As of Sept. 1, 2016 lighting manufacturers are required to submit all applicable products under a new set of DLC requirement updates which will go into effect for consumers on Jan. 1, 2017. Now, I don’t pretend to think that all of you reading this article know what DLC stands for and why it exists, but it will have an impact on the lighting you purchase. Let’s break that down before we dive into how these changes may impact your lighting.
What is DLC?
“DLC” stands for “Design Lights Consortium” (oh you knew that did you?) and, according to their website, the designation “is dedicated to accelerating the widespread adoption of high-performing, energy efficient commercial lighting solutions. In collaboration with industry stakeholders, DLC defines high performance through technical requirements, facilitates thought leadership, and provides tools, resources, and technical expertise to members and industry.”
In layman’s terms, that means that DLC is a rating system that identifies through testing and manufacturer data which lighting products are generally regarded as being acceptable for their intended use.
Essentially, DLC is like having a “CarFax” report. That used car may look like it will perform well, but the CarFax shows what it has been through and what to expect. DLC does something similar (they don’t rate cars yet, unfortunately) in regards to lighting.
Here are a few of the categories that DLC looks at:
- Manufacturer and brand
- Model number
- Luminaire efficacy
- Light output
- Power factor
- Correlated Color Temperature (CCT)
- Color Rendering Index (CRI)
- Dimming information
- Integral controls information
You would naturally assume that most lighting manufacturers would want their products on the DLC Qualified Product List (QPL) for the sake of the distributor and end user, and that assumption would be correct. This has led to the QPL being flooded with many different brands and many different products.
Conversations began taking place toward the beginning of 2016 by DLC stakeholders about establishing a “DLC Premium” category and a “DLC Standard” category that would differentiate products that were qualified for DLC. The reason behind this was to show those products that rose above and beyond the technical requirements and could be viewed as “premium” choice lighting products.
So, what is DLC 4.0?
Manufacturers were required, as of Sept. 1, to submit all products for a new, more stringent set of efficacy standards, otherwise known as DLC 4.0. With this new standard, the gap between those standard and premium products will be even greater as DLC calls manufacturers to higher lumen-per-watt, or light output per energy consumption, standards. Just as important, products that no longer meet the DLC 4.0 standards will be de-listed on Apr. 1, 2017.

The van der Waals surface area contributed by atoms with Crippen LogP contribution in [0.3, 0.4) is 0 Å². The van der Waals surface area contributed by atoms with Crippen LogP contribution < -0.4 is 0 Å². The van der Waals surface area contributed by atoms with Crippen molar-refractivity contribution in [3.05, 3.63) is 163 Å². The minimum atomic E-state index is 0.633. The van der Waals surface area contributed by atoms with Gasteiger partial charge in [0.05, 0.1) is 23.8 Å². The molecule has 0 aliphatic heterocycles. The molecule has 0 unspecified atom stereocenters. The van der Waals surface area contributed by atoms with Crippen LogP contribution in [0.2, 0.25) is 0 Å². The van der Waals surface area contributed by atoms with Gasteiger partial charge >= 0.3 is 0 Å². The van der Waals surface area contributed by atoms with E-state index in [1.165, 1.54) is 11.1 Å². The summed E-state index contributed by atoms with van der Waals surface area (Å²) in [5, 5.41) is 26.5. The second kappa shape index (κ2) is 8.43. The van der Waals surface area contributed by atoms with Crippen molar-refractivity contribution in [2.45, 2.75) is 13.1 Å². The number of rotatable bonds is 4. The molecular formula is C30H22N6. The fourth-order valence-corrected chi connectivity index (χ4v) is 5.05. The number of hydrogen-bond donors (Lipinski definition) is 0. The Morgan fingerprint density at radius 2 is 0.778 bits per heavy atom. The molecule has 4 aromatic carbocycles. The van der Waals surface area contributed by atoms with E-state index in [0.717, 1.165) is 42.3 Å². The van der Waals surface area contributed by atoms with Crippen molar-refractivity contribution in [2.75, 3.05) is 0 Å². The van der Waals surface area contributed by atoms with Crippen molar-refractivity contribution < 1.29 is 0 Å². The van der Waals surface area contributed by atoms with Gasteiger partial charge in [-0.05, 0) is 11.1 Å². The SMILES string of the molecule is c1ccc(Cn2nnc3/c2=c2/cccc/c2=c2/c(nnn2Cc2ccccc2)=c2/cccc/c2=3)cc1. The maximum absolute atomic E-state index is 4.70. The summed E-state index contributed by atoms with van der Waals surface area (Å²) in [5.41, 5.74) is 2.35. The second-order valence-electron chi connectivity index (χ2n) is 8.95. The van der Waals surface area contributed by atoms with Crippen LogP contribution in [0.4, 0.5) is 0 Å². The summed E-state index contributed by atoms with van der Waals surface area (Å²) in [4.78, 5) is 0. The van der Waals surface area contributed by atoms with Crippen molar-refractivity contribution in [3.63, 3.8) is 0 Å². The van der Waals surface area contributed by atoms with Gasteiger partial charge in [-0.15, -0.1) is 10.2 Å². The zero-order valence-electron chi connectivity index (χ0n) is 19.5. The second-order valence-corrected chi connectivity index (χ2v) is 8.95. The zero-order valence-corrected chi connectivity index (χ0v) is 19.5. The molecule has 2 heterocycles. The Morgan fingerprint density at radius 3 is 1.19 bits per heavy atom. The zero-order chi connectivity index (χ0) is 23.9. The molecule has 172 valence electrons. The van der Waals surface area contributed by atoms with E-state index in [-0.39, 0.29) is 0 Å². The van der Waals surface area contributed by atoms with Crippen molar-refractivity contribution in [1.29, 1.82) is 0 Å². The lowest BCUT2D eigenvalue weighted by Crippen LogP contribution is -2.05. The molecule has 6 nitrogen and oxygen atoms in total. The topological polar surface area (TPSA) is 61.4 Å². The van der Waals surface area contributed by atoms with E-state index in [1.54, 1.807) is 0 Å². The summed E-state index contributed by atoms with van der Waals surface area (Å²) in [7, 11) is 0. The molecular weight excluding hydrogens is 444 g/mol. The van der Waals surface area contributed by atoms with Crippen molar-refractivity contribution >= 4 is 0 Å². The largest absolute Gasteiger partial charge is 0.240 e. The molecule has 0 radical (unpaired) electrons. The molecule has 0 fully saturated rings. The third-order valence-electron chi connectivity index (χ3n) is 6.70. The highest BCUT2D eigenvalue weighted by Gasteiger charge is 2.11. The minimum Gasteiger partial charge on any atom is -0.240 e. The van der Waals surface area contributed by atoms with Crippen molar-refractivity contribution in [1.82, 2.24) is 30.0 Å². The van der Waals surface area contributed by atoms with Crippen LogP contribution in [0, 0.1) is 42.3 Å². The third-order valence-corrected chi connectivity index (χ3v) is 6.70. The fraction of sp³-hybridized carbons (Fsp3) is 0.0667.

Here is an outline of the changes and how they may affect your lighting:
1. The primary update to DLC was in regards to the efficacy of all DLC-qualified LED products
LED lighting technology has improved immensely over the last five years, and the attention of the manufacturers has turned toward the efficiency of their drivers and their products’ performance. Efficacy, usually expressed in lumens per watt (LPW), is now a leading parameter for what type of rating will be given to a product, whether Standard or Premium. The more efficient the product, the more lumens (measured light output) you will get out of your wattage.
Let’s take a linear LED troffer as an example. Currently for that product to be DLC Premium, it must achieve 110+ LPW. With the revisions in June 2016 and the new products hitting the QPL in January 2017, the new requirement is 125+ LPW. The reasoning behind this change is to differentiate between the mass amount of product that currently qualifies as DLC.
2. Utility companies are going to follow this revision with their incentive programs
One of the reasons these DLC changes should be paid close attention to is that it will affect the amount of utility rebates you will receive. Utilities need to find unique ways to take energy off the grid, and offer rebate programs to commercial businesses for lowering their electrical load.
We are already seeing certain utility companies offer “tiered” rebate approaches for lighting products involving DLC Standard vs. DLC Premium. Once the QPL is published in January 2017, delineating between DLC Standard and Premium under 4.0, the rebate levels can then be applied accordingly to drive ROI for your building projects. Similarly, the non-DLC 4.0 compliant products removed from the QPL on Apr. 1, 2017 will likely no longer qualify for many rebates.
Final thought: Be “choosy” on your lighting project and lighting product choice
You can probably tell that the lighting industry and its certification groups want you to be informed and careful when choosing lamps or fixtures. What type of product are you installing? What is its proper rating and intended application? Where is it being used? What is the warranty and expected life?
These are all questions that DLC wants you to ask as you look at your lighting project. Through proper research and partnership, your project could offer a beneficial return for years to come.
If you're interested in learning more about how these DLC updates will affect you, please contact one of our lighting specialists.